Trump barred from posting sensitive case evidence on social media
In a recent court appearance via video link, former US President Donald Trump was informed by Judge Juan Merchan that he is prohibited from posting sensitive evidence related to his criminal case on social media platforms. Trump is facing 34 counts of falsifying business records in connection with alleged hush money paid to adult film actress Stormy Daniels in 2016.
During the historic arraignment in Manhattan in April, Trump became the first former or sitting president to ever be charged with a crime. The judge’s decision prevents Trump from disclosing certain materials that the prosecution will provide to his defence team.
While appearing from Florida, Trump acknowledged that he had received a copy of the order. The 76 year old is permitted to post information already in the public domain and most evidence gathered by his own team. However, he is not allowed to disclose the names of some Manhattan district attorney employees involved in the case until the trial commences.
The protective order was signed by Judge Merchan earlier this month following a request from the prosecution, citing Trump’s history of attacking witnesses and the prosecutor, Alvin Bragg, on social media.
Trump’s legal team contested the protective order, arguing that it would impose an unprecedented “muzzle” on a presidential candidate. Trump’s lawyer, Todd Blanche, expressed concerns that the former president’s first amendment rights to free speech were being violated, reports Bangkok Post.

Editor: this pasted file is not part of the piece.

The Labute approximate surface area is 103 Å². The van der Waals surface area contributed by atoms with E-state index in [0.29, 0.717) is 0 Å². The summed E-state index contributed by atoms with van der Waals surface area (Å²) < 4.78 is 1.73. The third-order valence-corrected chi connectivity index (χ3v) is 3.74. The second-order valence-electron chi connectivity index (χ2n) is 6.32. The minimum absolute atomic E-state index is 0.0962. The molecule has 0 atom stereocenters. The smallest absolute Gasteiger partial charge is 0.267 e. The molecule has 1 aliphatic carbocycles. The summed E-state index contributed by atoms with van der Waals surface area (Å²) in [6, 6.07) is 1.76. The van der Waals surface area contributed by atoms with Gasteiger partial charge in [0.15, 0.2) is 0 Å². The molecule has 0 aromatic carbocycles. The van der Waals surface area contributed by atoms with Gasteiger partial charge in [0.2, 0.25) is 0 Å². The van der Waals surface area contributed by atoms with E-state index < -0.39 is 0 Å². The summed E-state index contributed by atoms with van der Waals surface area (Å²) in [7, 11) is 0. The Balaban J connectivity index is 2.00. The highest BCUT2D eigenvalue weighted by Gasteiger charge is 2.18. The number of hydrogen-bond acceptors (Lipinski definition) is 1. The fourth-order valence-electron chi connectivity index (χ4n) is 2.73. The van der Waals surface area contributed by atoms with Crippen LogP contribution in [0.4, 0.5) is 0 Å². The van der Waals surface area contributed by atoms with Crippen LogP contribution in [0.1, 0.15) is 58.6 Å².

Judge Merchan emphasised that his ruling does not equate to a gag order and that Trump is still free to discuss the case and campaign for the presidency next year. The trial is scheduled to begin on March 25, which is likely to coincide with the Republican primaries for the 2024 presidential race.
The charges against Trump revolve around reimbursements made to his former lawyer, Michael Cohen, for the US$130,000 payment to Daniels shortly before the 2016 election. Prosecutors allege that the payment was intended to silence Daniels, who claims to have had a sexual encounter with Trump in 2006, and that Trump concealed the true nature of the payments.
This criminal case is just one of several legal challenges that could potentially hinder Trump’s bid for the 2024 election. Other investigations include his efforts to overturn his 2020 election loss in Georgia, alleged mishandling of classified documents from the White House, and his involvement in the storming of the US Capitol by his supporters on January 6, 2021.
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